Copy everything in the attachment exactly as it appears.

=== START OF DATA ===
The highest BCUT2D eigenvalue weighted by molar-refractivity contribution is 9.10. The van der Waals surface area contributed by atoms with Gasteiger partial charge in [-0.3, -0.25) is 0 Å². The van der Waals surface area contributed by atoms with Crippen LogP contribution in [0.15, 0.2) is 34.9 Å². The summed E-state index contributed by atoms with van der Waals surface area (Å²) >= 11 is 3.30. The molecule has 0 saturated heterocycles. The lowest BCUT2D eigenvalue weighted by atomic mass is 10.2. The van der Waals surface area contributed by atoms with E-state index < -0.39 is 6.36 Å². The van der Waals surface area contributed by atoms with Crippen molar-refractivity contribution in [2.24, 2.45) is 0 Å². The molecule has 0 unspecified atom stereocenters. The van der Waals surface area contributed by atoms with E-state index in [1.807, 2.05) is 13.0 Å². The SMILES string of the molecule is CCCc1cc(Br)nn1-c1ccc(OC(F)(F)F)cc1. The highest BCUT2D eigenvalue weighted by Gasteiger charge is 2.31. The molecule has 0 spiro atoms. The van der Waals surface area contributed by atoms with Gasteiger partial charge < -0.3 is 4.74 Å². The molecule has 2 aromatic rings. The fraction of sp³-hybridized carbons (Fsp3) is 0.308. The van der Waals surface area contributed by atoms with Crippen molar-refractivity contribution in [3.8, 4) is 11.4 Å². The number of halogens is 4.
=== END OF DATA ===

The highest BCUT2D eigenvalue weighted by molar-refractivity contribution is 9.10. The van der Waals surface area contributed by atoms with Gasteiger partial charge in [-0.3, -0.25) is 0 Å². The van der Waals surface area contributed by atoms with Crippen LogP contribution in [0.15, 0.2) is 34.9 Å². The summed E-state index contributed by atoms with van der Waals surface area (Å²) >= 11 is 3.30. The molecule has 0 saturated heterocycles. The lowest BCUT2D eigenvalue weighted by atomic mass is 10.2. The van der Waals surface area contributed by atoms with E-state index < -0.39 is 6.36 Å². The van der Waals surface area contributed by atoms with Crippen molar-refractivity contribution in [2.24, 2.45) is 0 Å². The molecule has 0 unspecified atom stereocenters. The van der Waals surface area contributed by atoms with E-state index in [1.807, 2.05) is 13.0 Å². The SMILES string of the molecule is CCCc1cc(Br)nn1-c1ccc(OC(F)(F)F)cc1. The highest BCUT2D eigenvalue weighted by Gasteiger charge is 2.31. The molecule has 0 spiro atoms. The van der Waals surface area contributed by atoms with Gasteiger partial charge < -0.3 is 4.74 Å². The molecule has 2 aromatic rings. The fraction of sp³-hybridized carbons (Fsp3) is 0.308. The van der Waals surface area contributed by atoms with Crippen molar-refractivity contribution in [3.8, 4) is 11.4 Å². The number of halogens is 4.